Monday, December 31, 2007

Tumbleweeds, 1965-2007


With the news that Tom Ryan has ended "Tumbleweeds" after 42 years, Buzz Dixon, over at the Comics Curmudgeon forum, wrote about working on the strip's one and only appearance in Saturday Morning cartoons.

Years ago (1978, to be exact) I was working for Filmation Studios when they sold an animated anthology series to NBC called THE FABULOUS FUNNIES (which was neither, but that's another story). Segments included such hoary old strips as ALLEY OOP and NANCY, but there was one new one in the lot: TUMBLEWEEDS, what was by then only a few years old.


I liked TUMBLEWEEDS and quickly finagled a chance to write their segments. The network was anxious about having non-Native American voices cast as the Poohawk tribe, but when I circumvented that concern by limiting the on-screen Indians to Lotsa Luck (a mute-by-choice Indian who wrote through scribbled notes) and Bucolic Buffalo (who was not so much mute as a man of pure action), producer Lou Scheimer let me write three or four scripts.


There was only one problem: Lou's lawyer had approached Tom Ryan with an offer to do TUMBLEWEEDS as part of the show. Ryan was interested and said, "Great, show me a script and a storyboard so I'll know how you're going to handle the characters, and if I like 'em I'll make the deal."


The lawyer truncated this to: "He said okay."


So we wrote and storyboarded three or four segments and got at least two of them into animation. The first one aired on the premiere of the show, and the following Monday Lou got a call from Mr. Ryan's lawyer who said, "Tom liked what you did with his characters but was wondering why you never finalized the deal with him or paid him to use his characters."


In a word. oops...


The TUMBLEWEED segments were quickly canned, the TUMBLEWEEDS characters edited out of the opening title sequence, and all further discussion of TUMBLEWEEDS was verboten in the confines of Filmation.

Saturday, December 29, 2007

Be Back in 2008

I'm taking a break now due to my busy schedule, but I should be back in January.

See you in 2008.

Friday, December 14, 2007

Back at the Daily Cartoonist

For the second time this year, I am guest blogging at the Daily Cartoonist again.

Thought I'd let you know that...

Tuesday, December 11, 2007

Don Martin


A book set collecting everything Don Martin ever drew for MAD Magazine is out.


Nice to see that complete collections of comics are becoming more popular these days. Exciting to see what else would be coming out in the near future.


Anyway, if you have few hundred bucks lying around, why not buy it from Amazon?


Sunday, December 9, 2007

Thanks...

Just want to say thanks to anyone who visited my blog for the Sunday comic book post below it. Pageview wise, it has been one of my most popular posts ever.

On a downside, that means I have to think up something that will topple that. Sigh, one of the hazards of blogging.

Friday, December 7, 2007

Sunday Comic Books



Back in the early 1980s, many newspapers used a new "comic book" format for their Sunday Comics section. They were hoping that it would get more people to buy it as "collectables" and increase their sales.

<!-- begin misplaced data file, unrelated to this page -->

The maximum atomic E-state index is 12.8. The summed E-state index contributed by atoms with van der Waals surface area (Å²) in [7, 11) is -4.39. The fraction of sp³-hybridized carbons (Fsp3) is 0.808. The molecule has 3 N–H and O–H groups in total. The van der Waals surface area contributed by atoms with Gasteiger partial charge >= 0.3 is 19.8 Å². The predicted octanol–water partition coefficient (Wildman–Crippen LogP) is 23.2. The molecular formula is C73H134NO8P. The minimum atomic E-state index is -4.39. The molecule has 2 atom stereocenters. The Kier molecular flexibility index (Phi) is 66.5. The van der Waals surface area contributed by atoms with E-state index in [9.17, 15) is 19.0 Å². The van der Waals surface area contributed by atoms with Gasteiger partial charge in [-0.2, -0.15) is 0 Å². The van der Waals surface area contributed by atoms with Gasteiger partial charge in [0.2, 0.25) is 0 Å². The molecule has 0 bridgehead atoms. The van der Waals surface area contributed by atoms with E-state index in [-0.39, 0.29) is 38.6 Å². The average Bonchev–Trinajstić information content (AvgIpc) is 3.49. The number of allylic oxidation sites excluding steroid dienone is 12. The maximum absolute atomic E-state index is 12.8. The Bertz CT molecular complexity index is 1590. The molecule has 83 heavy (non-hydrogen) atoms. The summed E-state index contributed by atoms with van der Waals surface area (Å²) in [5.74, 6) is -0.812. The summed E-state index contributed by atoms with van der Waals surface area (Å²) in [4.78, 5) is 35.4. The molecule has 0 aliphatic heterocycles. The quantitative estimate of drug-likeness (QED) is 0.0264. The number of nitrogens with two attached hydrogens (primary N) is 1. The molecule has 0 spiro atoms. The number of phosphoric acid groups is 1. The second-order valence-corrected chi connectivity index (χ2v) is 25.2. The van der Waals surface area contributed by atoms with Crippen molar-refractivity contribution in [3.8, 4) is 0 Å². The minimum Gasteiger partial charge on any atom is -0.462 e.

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Apparently, it didn't work. By the mid '80s, newspapers have started to abandon the concept and went back to the usual format we all know and love.
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One person actually saved these "comic books" and sold about two years worth of it on eBay. I was the winning (read: only) bidder and got the whole set. And in a nutshell, I can see why it didn't work. Primarily, the strips were shrunk too small.
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But that doesn't mean it wasn't worth it. It's always a treat to see how your favorite (and least favorite) strips looked many years ago, and you're also bound to see strips that's no longer around.
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So, all that aside, I am presenting you Norwich (Conn.) Sunday Bulletin Comic Book from July 12, 1981. Here are all 30 pages. As usual, click on the images to see it bigger.

"Shoe"

"Peanuts"

"Doonesbury"

"Superman"

"Andy Capp" and "Wizard of Id"

"Star Trek"

"B.C." and "Tumbleweeds"


"Star Wars"

"Family Circus" and "Ripley's Believe it or Not"

"The Amazing Spider-Man"

"Beetle Bailey" and "Briny Deep" (by Don Addis, 1980-1981)

"Dallas"

"Barbara Cartland's Romances" and "According to Guinness"

"Funky Winkerbean"

"Garfield"

"Nancy"

"Herman"

"Tarzan"

"Prince Valiant"

"For Better or For Worse" and "Tank McNamara"

"Ben Swift" and "Doctor Smock"

"Dennis the Menace"

"Crock"

"Annie" and "Hagar the Horrible"

"The Phantom" and "Agatha Crumm" (by Bill Hoest, 1977-1996)

"Blondie"

"Goosemyer" (by Brant Parker and Don Wilder, 1980-1984) and "Willy 'n Ethel"

"The Lockhorns" and "The Small Society" (by Morrie Brickman, 1966-1999)

"Uncle Art's Funland" and "Junior Whirl"

"Fred Basset" and "Hi and Lois"

Enjoy!

Monday, December 3, 2007

Ted Rall's "Future Imperfect"

Editorial cartoonist Ted Rall is writing a three-part column that examines the future of the newspaper industry. I felt that it was worth reading.

Part 1 and Part 2 are already up, with Part 3 coming out next week.

Go on. Check it out.